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Richard Marx Comes to the Rescue After Crazy Man Attacks Staff on Korean Air Flight

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    Grammy award-winning musician Richard Marx helped restrain a “wild” passenger who reportedly attacked flight staff aboard Korean Air flight from Hanoi, Vietnam.

    According to Asia One website, the incident happened aboard a flight carrier that took off from Hanoi to Seoul, South Korea. Marx – known for his single “Right Here Waiting” – who was with his wife Daisy Fuentes noticed a fellow passenger who was misbehaving.

    Daisy was able to document the whole conflict and posted it on Instagram and Twitter. The 53-year-old singer helped flight attendants and aircraft staffs restrain the lawless passenger with a rope.

    “On our flight from Hanoi to Seoul a guy sitting in the next row from us got crazy & started attacking the flight attendants & passengers. When he started pushing the female staff and pulling them by the hair Richard was the first to help subdue him. This went on for FOUR hrs,” Fuentes said in her post.

    “I feel horrible for the abuse the staff had to endure but no one was prepared for this. They never fully got control of him. They didn’t know how to use the taser & they didn’t know how to secure the rope around him (he got loose from their rope restraints 3 times). I’ll be posting some of the video after our next flight. #KOREANAIR,” Daisy continued.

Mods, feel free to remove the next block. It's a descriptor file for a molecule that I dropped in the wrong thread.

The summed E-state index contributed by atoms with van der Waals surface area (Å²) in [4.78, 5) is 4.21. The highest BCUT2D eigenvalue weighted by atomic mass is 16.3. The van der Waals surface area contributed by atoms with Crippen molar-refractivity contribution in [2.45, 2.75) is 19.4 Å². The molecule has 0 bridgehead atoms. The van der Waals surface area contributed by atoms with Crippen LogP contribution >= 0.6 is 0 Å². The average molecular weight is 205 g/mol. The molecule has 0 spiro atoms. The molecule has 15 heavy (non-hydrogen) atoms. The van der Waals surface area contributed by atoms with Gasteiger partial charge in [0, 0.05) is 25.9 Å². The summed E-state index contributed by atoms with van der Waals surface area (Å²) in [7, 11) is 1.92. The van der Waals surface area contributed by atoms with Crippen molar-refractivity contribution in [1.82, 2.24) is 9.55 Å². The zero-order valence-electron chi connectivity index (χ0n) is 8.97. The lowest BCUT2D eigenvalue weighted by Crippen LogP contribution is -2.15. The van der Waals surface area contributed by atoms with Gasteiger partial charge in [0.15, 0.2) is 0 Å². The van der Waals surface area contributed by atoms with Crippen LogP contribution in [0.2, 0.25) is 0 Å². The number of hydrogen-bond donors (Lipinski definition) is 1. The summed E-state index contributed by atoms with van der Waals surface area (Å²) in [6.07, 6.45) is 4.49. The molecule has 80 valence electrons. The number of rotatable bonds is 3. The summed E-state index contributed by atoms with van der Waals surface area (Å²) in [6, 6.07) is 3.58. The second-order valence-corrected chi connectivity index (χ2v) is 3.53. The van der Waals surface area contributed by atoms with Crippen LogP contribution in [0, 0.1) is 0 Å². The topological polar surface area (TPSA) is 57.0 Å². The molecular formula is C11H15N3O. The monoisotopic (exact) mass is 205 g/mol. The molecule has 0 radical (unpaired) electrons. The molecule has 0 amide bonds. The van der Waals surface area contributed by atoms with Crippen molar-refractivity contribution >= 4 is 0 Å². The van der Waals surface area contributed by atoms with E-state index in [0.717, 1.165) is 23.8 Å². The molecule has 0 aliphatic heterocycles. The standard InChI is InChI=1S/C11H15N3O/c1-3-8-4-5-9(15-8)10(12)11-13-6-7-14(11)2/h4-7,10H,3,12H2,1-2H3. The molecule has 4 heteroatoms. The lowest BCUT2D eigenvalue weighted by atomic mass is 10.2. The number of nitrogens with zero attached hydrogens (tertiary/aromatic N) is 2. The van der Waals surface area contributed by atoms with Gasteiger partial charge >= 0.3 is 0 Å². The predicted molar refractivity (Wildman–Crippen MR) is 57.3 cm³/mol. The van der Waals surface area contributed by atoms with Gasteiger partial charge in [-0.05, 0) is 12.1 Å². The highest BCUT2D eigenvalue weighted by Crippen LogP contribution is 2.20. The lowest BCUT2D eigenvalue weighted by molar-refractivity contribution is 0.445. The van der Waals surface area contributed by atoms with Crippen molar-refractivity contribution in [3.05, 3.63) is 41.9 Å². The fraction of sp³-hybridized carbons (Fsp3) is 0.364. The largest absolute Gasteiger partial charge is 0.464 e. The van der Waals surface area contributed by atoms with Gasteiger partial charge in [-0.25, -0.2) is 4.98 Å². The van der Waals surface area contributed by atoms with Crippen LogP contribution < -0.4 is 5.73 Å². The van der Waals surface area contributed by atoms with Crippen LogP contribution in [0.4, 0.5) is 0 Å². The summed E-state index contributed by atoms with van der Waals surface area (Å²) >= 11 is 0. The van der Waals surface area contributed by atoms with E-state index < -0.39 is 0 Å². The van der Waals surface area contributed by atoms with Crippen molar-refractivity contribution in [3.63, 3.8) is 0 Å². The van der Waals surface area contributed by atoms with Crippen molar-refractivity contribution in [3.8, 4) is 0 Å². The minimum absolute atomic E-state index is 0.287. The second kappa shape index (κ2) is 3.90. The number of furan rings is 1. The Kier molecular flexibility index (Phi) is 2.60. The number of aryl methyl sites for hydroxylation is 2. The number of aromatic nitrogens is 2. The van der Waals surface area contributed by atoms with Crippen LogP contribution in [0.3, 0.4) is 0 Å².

Marx also posted on his Facebook account telling his side of the story. He confirmed that he and his wife are safe but expressed his disappointment towards Korean Air and the staff that were aboard the plane.

    “The all female crew was clueless and not trained as to how to restrain this psycho and he was only initially subdued when I and a couple other male passengers intervened. He then later easily broke his restraints and attacked more crew and another passenger,” Marx said.

    In response to the issue, Korean Air released a statement saying that the troublesome passenger was turned over to the police after the plane’s arrival. The spokesperson added that flight attendants did not fire the taser because they considered the safety of other passengers that were near the troublemaker, Telegraph reported.

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